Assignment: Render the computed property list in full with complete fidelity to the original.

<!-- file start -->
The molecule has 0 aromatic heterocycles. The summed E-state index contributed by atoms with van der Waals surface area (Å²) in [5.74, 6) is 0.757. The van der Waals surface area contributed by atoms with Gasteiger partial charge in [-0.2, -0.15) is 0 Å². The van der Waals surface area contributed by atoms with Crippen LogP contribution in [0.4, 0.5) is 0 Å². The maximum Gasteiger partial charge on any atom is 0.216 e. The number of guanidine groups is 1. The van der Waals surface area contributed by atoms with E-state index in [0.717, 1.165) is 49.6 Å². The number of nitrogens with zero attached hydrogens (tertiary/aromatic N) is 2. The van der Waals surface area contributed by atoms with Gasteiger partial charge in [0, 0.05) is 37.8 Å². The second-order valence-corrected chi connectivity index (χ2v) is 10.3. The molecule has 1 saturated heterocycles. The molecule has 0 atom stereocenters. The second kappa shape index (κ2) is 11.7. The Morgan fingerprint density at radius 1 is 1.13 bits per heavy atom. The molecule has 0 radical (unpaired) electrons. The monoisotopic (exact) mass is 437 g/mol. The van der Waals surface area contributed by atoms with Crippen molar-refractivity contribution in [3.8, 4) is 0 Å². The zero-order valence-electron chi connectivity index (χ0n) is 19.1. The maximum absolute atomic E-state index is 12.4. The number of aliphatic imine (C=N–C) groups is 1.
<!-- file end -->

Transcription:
The molecule has 0 aromatic heterocycles. The summed E-state index contributed by atoms with van der Waals surface area (Å²) in [5.74, 6) is 0.757. The van der Waals surface area contributed by atoms with Gasteiger partial charge in [-0.2, -0.15) is 0 Å². The van der Waals surface area contributed by atoms with Crippen LogP contribution in [0.4, 0.5) is 0 Å². The maximum Gasteiger partial charge on any atom is 0.216 e. The number of guanidine groups is 1. The van der Waals surface area contributed by atoms with E-state index in [0.717, 1.165) is 49.6 Å². The number of nitrogens with zero attached hydrogens (tertiary/aromatic N) is 2. The van der Waals surface area contributed by atoms with Gasteiger partial charge in [0, 0.05) is 37.8 Å². The second-order valence-corrected chi connectivity index (χ2v) is 10.3. The molecule has 1 saturated heterocycles. The molecule has 0 atom stereocenters. The second kappa shape index (κ2) is 11.7. The Morgan fingerprint density at radius 1 is 1.13 bits per heavy atom. The molecule has 0 radical (unpaired) electrons. The monoisotopic (exact) mass is 437 g/mol. The van der Waals surface area contributed by atoms with Crippen molar-refractivity contribution in [3.8, 4) is 0 Å². The zero-order valence-electron chi connectivity index (χ0n) is 19.1. The maximum absolute atomic E-state index is 12.4. The number of aliphatic imine (C=N–C) groups is 1.